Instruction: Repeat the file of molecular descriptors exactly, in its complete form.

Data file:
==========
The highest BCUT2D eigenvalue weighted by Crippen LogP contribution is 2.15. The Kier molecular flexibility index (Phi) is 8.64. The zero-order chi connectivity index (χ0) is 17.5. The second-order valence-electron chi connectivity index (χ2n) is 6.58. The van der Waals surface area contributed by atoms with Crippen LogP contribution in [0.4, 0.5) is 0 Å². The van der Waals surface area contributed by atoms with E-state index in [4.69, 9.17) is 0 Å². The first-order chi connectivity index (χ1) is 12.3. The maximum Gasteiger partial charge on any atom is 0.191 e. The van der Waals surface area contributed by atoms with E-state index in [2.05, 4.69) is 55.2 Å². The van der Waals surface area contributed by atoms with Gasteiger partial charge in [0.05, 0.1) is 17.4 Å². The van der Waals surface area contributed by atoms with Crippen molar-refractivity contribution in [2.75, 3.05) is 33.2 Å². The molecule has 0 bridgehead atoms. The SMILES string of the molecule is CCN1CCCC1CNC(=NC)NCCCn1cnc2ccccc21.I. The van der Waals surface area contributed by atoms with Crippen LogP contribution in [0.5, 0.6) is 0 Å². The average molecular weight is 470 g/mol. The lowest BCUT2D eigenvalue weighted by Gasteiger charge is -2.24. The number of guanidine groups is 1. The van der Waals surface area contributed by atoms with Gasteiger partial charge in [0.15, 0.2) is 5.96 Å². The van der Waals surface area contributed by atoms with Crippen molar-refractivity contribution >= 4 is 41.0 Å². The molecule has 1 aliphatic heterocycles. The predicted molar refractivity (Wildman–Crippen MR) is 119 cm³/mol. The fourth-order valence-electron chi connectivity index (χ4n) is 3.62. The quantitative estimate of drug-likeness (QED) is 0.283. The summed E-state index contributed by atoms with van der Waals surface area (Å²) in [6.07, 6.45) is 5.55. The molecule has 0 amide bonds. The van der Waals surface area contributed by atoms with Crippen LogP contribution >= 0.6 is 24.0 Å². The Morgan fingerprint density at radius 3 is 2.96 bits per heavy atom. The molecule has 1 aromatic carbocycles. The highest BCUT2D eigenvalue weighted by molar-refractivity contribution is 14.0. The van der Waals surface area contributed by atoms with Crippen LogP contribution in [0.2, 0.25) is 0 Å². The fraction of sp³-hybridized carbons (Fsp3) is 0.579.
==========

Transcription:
The highest BCUT2D eigenvalue weighted by Crippen LogP contribution is 2.15. The Kier molecular flexibility index (Phi) is 8.64. The zero-order chi connectivity index (χ0) is 17.5. The second-order valence-electron chi connectivity index (χ2n) is 6.58. The van der Waals surface area contributed by atoms with Crippen LogP contribution in [0.4, 0.5) is 0 Å². The van der Waals surface area contributed by atoms with E-state index in [4.69, 9.17) is 0 Å². The first-order chi connectivity index (χ1) is 12.3. The maximum Gasteiger partial charge on any atom is 0.191 e. The van der Waals surface area contributed by atoms with E-state index in [2.05, 4.69) is 55.2 Å². The van der Waals surface area contributed by atoms with Gasteiger partial charge in [0.05, 0.1) is 17.4 Å². The van der Waals surface area contributed by atoms with Crippen molar-refractivity contribution in [2.75, 3.05) is 33.2 Å². The molecule has 0 bridgehead atoms. The SMILES string of the molecule is CCN1CCCC1CNC(=NC)NCCCn1cnc2ccccc21.I. The van der Waals surface area contributed by atoms with Crippen LogP contribution in [0.5, 0.6) is 0 Å². The average molecular weight is 470 g/mol. The lowest BCUT2D eigenvalue weighted by Gasteiger charge is -2.24. The number of guanidine groups is 1. The van der Waals surface area contributed by atoms with Gasteiger partial charge in [0.15, 0.2) is 5.96 Å². The van der Waals surface area contributed by atoms with Crippen molar-refractivity contribution >= 4 is 41.0 Å². The molecule has 1 aliphatic heterocycles. The predicted molar refractivity (Wildman–Crippen MR) is 119 cm³/mol. The fourth-order valence-electron chi connectivity index (χ4n) is 3.62. The quantitative estimate of drug-likeness (QED) is 0.283. The summed E-state index contributed by atoms with van der Waals surface area (Å²) in [6.07, 6.45) is 5.55. The molecule has 0 amide bonds. The van der Waals surface area contributed by atoms with Crippen LogP contribution >= 0.6 is 24.0 Å². The Morgan fingerprint density at radius 3 is 2.96 bits per heavy atom. The molecule has 1 aromatic carbocycles. The highest BCUT2D eigenvalue weighted by molar-refractivity contribution is 14.0. The van der Waals surface area contributed by atoms with Crippen LogP contribution in [0.2, 0.25) is 0 Å². The fraction of sp³-hybridized carbons (Fsp3) is 0.579.